Nersa tackles tariff gap

Electricity prices are likely to triple for all but the poorest households, while the gap between what industrial users and domestic consumers pay is set to shrink, following the tariff decision by the National Energy Regulator (Nersa) this week.

A large household currently paying R2 000 a month for electricity can expect its bill to triple to around R6 000 in three years’ time, as households that use more than 600kWh a month will see increases of 35,8%, 25,8% and 25,9%, coupled with municipality increases of 15,3%, 16% and 16%.

The increases will hurt all but the poorest households, as according to Eskom, the average domestic home uses 1 572kWh a month. Low-usage households, those that use below 50kWh a month will see a 10,5% reduction next year, followed by a 5% increase over the following two years, meaning little change over the next three years.

The steep increases will also include a restructuring of industrial tariffs. Households currently pay a whopping 146% more than industries. Regulator Thembani Bukula said over the next five years the gap will be brought down to 80%, more in line with ­international norms.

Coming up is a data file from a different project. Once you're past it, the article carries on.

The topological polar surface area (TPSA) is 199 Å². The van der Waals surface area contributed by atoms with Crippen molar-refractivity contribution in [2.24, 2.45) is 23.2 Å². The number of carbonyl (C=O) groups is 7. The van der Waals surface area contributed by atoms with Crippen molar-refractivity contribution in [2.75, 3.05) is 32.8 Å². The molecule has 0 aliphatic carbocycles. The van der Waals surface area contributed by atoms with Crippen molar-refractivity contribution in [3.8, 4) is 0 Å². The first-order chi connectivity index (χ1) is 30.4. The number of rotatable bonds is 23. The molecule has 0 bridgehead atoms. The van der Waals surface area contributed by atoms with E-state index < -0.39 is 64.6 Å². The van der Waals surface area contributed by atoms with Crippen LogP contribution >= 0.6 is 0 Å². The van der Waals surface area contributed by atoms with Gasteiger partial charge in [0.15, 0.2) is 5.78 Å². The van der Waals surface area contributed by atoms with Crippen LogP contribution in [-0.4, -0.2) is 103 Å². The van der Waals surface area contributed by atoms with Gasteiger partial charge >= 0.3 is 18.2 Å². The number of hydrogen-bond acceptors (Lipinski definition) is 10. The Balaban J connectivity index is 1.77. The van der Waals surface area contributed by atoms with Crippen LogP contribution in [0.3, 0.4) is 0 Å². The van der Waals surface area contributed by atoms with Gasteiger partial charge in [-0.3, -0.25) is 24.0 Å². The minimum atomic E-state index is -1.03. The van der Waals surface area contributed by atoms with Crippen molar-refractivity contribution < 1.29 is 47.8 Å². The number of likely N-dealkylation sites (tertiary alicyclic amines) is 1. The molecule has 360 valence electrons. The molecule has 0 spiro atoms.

Bukula spoke to the Mail & Guardian on Wednesday after Nersa granted Eskom an average tariff increase of 24,8%, 25,8% and 25,9% over the next three years. Eskom had asked for a three-fold increase of 35% in its application. Bukula said contracts with large industrial users going forward would be regulated to ensure that no ‘unrequired risks” would be placed on customers. An example was the halting of an electricity supply agreement with the Alcan smelter at Coega, said Bukula.

Nersa’s decision made provision for inclining block tariffs that will mean greater tariff increases for customers who use more electricity. In its media statement Nersa outlined the tariff structures across the different domestic blocks. Eskom is required to submit the proposed tariff structures for other customer classes, including large industry, by March 1 2010.

Domestic users who consume more than 600kWh a month — the highest block tariff — would see tariffs rising from 83,7c/kWh to 105,3c/kWh and 132,6c/kWh over the next three years, excluding municipal increases.